What price should I put on my law firm for sale?

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We do not usually recommend indicating a sale price unless you have something very specific in mind. Law firms in particular are notoriously difficult to gauge a price for, because they do not have the same realisable assets that an accountancy firm for example has.

Accountancy practices tend to be valued on the number of repeat clients who come back year after year to get their annual accounts completed and receive advice in the interim. An accountant tends to know what recurring fees they have coming in, or what likely recurring fees they have coming in, but a solicitors’ firm rarely does.

Solicitors’ firms may have regular clients who, if they have a legal problem, will use them, but they never know how often those legal problems are going to arise, which means that they are unable to give a recurring fee valuation. The only exception to this is when an employment department for example has recurring fees from clients paying subscriptions for ongoing services or business clients are paying an ongoing subscription for their own in-house lawyer provision. Because of this we normally just recommend including the facts about your firm in the listing, and then leaving it up to discussions for a price to be formulated.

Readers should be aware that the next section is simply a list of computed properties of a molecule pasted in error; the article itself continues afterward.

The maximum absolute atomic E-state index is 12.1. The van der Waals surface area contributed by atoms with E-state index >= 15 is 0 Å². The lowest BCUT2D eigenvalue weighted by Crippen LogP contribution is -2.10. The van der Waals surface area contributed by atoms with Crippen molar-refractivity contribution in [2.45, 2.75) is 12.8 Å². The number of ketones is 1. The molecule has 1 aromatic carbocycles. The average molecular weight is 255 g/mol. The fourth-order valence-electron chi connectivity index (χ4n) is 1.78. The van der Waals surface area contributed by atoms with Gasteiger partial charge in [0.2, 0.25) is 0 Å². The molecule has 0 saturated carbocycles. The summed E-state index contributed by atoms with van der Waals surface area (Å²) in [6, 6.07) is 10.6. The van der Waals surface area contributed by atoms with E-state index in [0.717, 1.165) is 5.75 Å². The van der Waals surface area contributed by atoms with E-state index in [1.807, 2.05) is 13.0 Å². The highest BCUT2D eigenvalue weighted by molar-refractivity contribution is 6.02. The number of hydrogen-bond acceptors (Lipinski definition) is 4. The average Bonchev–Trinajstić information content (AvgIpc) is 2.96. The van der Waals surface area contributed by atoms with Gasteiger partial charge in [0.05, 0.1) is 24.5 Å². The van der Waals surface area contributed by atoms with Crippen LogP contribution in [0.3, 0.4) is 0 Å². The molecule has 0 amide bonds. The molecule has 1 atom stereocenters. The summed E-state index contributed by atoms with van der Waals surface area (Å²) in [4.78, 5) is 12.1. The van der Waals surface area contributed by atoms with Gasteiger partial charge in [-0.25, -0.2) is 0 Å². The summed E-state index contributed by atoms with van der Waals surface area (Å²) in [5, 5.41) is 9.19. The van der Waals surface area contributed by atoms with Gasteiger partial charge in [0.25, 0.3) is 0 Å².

The danger of putting a price on the practice on the listing is that you can immediately rule out lots of potential buyers who might look at your price and think it is way too high, or similarly you may rule out higher bids than the price you were thinking of, which surprisingly happens a lot more than you would anticipate.

So in summary, we do not usually recommend including a price on a law firm listing, but to wait until discussions start and then formulating an idea as to the sort of price you want for your business. We offer valuation & exit advice and reports to all sellers and details can be found here – exit strategy advice – and here – valuation services.


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